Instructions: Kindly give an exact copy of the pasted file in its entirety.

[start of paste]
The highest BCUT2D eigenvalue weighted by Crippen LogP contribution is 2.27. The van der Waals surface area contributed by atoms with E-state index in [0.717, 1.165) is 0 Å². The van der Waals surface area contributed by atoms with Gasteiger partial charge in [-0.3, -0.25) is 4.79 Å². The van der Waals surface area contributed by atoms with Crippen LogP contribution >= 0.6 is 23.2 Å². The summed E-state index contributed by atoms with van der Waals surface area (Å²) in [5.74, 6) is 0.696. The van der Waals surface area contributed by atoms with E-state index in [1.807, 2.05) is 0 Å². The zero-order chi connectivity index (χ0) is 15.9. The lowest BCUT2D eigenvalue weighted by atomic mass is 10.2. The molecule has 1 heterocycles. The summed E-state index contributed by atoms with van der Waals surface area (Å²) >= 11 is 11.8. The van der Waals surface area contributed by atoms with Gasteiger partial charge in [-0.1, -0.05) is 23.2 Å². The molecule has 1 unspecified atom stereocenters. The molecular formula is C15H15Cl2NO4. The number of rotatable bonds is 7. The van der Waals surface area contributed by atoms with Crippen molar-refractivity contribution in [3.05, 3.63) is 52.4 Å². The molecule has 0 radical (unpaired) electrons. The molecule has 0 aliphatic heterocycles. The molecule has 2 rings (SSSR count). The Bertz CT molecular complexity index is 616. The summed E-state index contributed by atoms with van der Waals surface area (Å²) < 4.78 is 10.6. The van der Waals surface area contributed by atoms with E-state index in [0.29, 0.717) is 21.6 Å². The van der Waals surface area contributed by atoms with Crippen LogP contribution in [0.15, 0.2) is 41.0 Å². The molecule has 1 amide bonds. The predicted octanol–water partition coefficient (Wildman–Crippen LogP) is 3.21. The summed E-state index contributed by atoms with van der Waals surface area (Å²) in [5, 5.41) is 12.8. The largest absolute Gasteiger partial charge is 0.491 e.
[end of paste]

The highest BCUT2D eigenvalue weighted by Crippen LogP contribution is 2.27. The van der Waals surface area contributed by atoms with E-state index in [0.717, 1.165) is 0 Å². The van der Waals surface area contributed by atoms with Gasteiger partial charge in [-0.3, -0.25) is 4.79 Å². The van der Waals surface area contributed by atoms with Crippen LogP contribution >= 0.6 is 23.2 Å². The summed E-state index contributed by atoms with van der Waals surface area (Å²) in [5.74, 6) is 0.696. The van der Waals surface area contributed by atoms with E-state index in [1.807, 2.05) is 0 Å². The zero-order chi connectivity index (χ0) is 15.9. The lowest BCUT2D eigenvalue weighted by atomic mass is 10.2. The molecule has 1 heterocycles. The summed E-state index contributed by atoms with van der Waals surface area (Å²) >= 11 is 11.8. The van der Waals surface area contributed by atoms with Gasteiger partial charge in [-0.1, -0.05) is 23.2 Å². The molecule has 1 unspecified atom stereocenters. The molecular formula is C15H15Cl2NO4. The number of rotatable bonds is 7. The van der Waals surface area contributed by atoms with Crippen molar-refractivity contribution in [3.05, 3.63) is 52.4 Å². The molecule has 0 radical (unpaired) electrons. The molecule has 0 aliphatic heterocycles. The molecule has 2 rings (SSSR count). The Bertz CT molecular complexity index is 616. The summed E-state index contributed by atoms with van der Waals surface area (Å²) < 4.78 is 10.6. The van der Waals surface area contributed by atoms with E-state index in [0.29, 0.717) is 21.6 Å². The van der Waals surface area contributed by atoms with Crippen LogP contribution in [0.15, 0.2) is 41.0 Å². The molecule has 1 amide bonds. The predicted octanol–water partition coefficient (Wildman–Crippen LogP) is 3.21. The summed E-state index contributed by atoms with van der Waals surface area (Å²) in [5, 5.41) is 12.8. The largest absolute Gasteiger partial charge is 0.491 e.